Needle-stick injuries in an Ugandan teaching hospital
Newsom, D. H.
Kiwanuka, J. P.
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The on-going HIV epidemic has generally increased fear of needle-stick injuries (NSI) and renewed interest in the problem such injuries pose in Africa. The aims of the present study were to evaluate the frequency of NSI, explore the circumstances surrounding each injury and estimate the corresponding infection risk, among healthcare workers (HCW) in Uganda. Questionnaires, asking the recipients how many NSI they had suffered in the past year, how each of these NSI had occurred, what (perceived) risk of infection was associated with each injury, and what their practical and psychological reactions were, were sent to the HCW associated with the Mbarara Teaching Hospital in Uganda. Of the 280 individuals who received questionnaires, 180 (64%) responded and 100 (55% of the respondents) each reported suVering at least one NSI in the previous year. The total number of NSI reported (336) represented an incidence of 1.86 NSI/HCW-year. Interns suVered more NSI (annual mean=4.8) than any other occupational group. Most NSI occurred when patients moved during procedures, when HCW re-sheathed needles, or during suturing (each reported by 55 HCW — 30% of those responding). Following NSI, 60 HCW said they squeezed the site of the injury and washed it with bleach, 43 believed they had a 10% risk of HIV infection, 87 felt anxious, 54 felt depressed, 40 prayed, 24 had an HIV test, and four were counselled. To estimate actual infection risk, 435 patients were screened for antibody to HIV (1 and 2) and for the surface antigen of the hepatitis B virus (HBSAg); 26% and 2.8% were found seropositive, respectively. These seroprevalences were multiplied by previously determined probabilities of transmission to give estimated risks of infection (following a single NSI) of 0.08% for HIV and 0.135% for hepatitis B. During 3 years of training as a clinician (i.e. 2 years as a medical student and 1 year as an intern), more than six in 1000 individuals would be infected with HIV as a result of NSI and almost 10 in 1000 would be infected with hepatitis B virus by the same route. NSI are common, preventable sources of infection and stress for HCW in Africa.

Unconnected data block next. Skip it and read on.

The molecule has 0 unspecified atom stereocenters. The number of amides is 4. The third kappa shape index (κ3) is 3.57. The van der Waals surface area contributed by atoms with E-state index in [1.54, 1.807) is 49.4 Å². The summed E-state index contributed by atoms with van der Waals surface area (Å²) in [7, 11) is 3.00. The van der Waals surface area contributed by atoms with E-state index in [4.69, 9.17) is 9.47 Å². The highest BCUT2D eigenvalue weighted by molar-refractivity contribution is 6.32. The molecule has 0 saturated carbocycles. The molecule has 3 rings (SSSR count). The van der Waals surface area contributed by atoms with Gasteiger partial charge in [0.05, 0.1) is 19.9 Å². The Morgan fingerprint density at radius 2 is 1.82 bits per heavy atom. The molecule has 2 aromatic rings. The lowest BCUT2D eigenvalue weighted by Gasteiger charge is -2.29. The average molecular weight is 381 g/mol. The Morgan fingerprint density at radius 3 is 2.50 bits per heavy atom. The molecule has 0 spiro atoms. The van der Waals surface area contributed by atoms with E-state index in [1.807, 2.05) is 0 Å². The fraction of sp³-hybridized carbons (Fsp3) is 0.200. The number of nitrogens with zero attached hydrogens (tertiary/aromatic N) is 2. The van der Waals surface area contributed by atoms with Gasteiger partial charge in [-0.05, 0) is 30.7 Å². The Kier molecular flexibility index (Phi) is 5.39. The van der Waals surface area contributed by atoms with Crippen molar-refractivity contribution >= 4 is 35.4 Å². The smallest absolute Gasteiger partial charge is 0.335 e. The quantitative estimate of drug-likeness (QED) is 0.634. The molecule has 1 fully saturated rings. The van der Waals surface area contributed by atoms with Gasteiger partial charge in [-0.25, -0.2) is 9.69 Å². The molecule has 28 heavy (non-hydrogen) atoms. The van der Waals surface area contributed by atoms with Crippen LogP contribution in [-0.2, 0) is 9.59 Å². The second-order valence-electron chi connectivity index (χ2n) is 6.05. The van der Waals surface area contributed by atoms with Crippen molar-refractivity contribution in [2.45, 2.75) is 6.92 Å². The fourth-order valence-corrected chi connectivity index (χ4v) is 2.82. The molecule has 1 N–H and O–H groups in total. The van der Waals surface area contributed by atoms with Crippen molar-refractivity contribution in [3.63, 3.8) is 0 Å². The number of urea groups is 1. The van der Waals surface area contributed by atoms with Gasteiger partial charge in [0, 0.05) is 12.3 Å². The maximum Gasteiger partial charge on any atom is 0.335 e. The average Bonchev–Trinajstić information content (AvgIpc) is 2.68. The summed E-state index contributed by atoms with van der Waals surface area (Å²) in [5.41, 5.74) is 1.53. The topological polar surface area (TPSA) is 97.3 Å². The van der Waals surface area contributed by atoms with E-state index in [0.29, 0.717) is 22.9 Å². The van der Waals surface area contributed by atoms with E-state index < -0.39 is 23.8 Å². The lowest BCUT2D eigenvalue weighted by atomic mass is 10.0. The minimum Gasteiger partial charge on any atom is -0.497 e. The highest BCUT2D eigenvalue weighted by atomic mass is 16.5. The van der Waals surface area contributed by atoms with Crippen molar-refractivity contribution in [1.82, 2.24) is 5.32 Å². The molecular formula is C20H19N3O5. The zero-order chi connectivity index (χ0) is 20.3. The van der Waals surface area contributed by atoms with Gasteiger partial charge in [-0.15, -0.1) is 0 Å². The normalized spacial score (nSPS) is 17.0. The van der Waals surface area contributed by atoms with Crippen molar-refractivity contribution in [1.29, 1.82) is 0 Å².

- Research Article